Smile Network International in Plymouth

The Smile Network’s quest to surgically repair cleft lips and palates can be a life-altering experience—for more than just the patients.
Kim with her children Gino and Isabella on a mission trip.

The mission is simple: to reconstruct lives, one bright, smiling face at a time. Since its inception in 2003, Smile Network International has been saving and changing the lives of patients born with cleft lips and cleft palates in underprivileged countries. Founder Kim Edwards made a bold move when she stepped away from a 25-year career in public relations. “I wanted to give five hours a week into giving back,” she says. “What I didn’t realize was that five-hour commitment was going to mushroom into a 55-hour per week commitment,” she says.

Family, travel and volunteerism are three things Edwards won’t live without; her son Gino, 17, and daughter Isabella, 16, have been traveling with Edwards from a young age and are often by her side on the missions. 

“We bring other children and teenagers on the missions with us because kids have a universal language. They can instill calm and peace within the children without speaking the same language,” Edwards says.

Smile Network is truly a unique organization; 89 cents of every dollar donated is given right back to the patients. More importantly, the spirit of the volunteers who help both stateside and on the surgical missions is something that no one can put a price on.

“We have the opportunity to change hundreds of lives,” says Edwards. With just more than 2,000 surgical procedures completed since 2003, it’s safe to say that more than just hundreds of lives have been changed.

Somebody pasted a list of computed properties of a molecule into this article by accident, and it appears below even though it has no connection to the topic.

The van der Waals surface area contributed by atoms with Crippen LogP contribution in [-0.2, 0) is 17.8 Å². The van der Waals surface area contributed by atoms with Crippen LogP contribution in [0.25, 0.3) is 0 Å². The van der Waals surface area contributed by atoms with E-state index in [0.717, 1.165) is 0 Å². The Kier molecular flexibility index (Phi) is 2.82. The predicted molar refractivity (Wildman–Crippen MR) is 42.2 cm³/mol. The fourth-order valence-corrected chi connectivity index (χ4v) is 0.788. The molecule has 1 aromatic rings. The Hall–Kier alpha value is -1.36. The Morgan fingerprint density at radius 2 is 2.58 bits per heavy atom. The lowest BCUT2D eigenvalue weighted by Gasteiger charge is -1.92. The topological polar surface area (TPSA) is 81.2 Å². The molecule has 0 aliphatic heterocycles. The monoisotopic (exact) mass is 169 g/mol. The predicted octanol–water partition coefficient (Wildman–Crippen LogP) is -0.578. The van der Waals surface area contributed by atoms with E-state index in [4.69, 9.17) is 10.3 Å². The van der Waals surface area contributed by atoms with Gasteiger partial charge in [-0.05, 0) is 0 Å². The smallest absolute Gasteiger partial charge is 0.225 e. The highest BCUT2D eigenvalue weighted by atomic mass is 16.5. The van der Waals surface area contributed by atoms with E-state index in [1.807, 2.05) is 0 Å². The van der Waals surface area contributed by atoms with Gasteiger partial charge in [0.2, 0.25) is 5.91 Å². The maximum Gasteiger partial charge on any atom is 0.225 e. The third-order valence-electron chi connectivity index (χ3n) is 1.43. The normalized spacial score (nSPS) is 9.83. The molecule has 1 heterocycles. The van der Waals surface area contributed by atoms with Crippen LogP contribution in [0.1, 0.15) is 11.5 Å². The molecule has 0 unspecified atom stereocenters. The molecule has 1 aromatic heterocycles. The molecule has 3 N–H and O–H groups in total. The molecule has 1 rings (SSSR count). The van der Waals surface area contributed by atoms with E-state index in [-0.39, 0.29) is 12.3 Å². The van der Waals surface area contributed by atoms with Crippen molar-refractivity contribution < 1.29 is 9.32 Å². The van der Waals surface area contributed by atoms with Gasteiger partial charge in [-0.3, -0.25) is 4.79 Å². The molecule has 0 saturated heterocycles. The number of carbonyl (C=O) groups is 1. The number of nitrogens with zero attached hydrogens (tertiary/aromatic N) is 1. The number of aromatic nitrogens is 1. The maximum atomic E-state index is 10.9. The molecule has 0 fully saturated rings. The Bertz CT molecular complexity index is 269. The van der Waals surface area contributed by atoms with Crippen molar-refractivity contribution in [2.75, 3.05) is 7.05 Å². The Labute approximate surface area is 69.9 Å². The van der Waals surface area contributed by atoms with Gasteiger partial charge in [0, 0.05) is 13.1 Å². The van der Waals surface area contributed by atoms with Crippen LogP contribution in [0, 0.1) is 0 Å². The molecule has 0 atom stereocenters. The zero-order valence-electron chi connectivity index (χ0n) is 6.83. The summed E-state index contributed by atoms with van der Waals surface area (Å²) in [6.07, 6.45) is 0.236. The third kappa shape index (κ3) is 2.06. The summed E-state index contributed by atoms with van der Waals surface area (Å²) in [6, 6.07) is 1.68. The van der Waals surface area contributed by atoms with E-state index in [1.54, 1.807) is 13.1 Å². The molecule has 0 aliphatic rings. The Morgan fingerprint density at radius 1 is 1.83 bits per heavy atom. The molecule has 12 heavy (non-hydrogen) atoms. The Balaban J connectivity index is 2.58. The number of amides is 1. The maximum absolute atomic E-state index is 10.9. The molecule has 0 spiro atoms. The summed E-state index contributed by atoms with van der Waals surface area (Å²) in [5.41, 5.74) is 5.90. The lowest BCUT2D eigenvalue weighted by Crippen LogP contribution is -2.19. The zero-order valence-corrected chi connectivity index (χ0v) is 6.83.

Here’s a closer look at what goes into making the organization so successful.         

The Volunteers

Plane reservations, hotel accommodations, maintaining thriving relationships with host hospitals—you name it, Carolyn Walsko does it.

Walsko, a five-year volunteer with Smile Network International and 25-year Plymouth resident, says her job is to act as a coordinator and liaison between the volunteers, host countries and patients.

“If someone is unhappy, it is my job to make sure they become happy,” she says. “It’s not a 9-to-5 job. Our goal is to operate on a schedule that allows each child to be seen.”

The hardest part of a mission, Walsko admits, is having to turn patients away, so Walsko works diligently to ensure a tight schedule is maintained to provide maximum results while on each mission.  

Although he’s not been on a mission yet, Plymouth resident Michael Lester has been heavily involved in supporting Smile Network stateside, ever since he attended the organization’s annual gala in 2006.

“Every charity has people that believe in it, but the people supporting Smile Network live it. It was more than just talk,” he says of what attracted him initially and what keeps him involved. “This is a group that is willing to put both money and time into the effort—willing to become personally involved.”

As Lester prepares to travel to Tanzania and climb Mount Kilimanjaro as part of the mission next summer, he says he cannot wait to become even more involved.

The Board Member

When founder Kim Valentini was searching for sponsors to increase awareness of the organization, she went to various publications to drum up support. “She made a powerful presentation, and we were delighted to become her print advocate,” says Nancy Benedict, former editor of Minnesota Monthly Magazine and also a Plymouth resident.

Benedict’s involvement wasn’t purely for business’s sake. “As the magazine became more involved with Smile Network, so did I. I felt the mission of the organization was simple but life-changing,” she says. “Their energy and passion were contagious.”

As a board member, Benedict (now the event director for Open Arms MN) was able to provide marketing, media and sponsorship advice and support as the organization began to take off. She says the simple mission and values are what make the foundation so strong. “I worry about their safety sometimes as they head into countries with delicate political balance,” she says. “But that won’t stop them if there is a child in need.”

The Doctor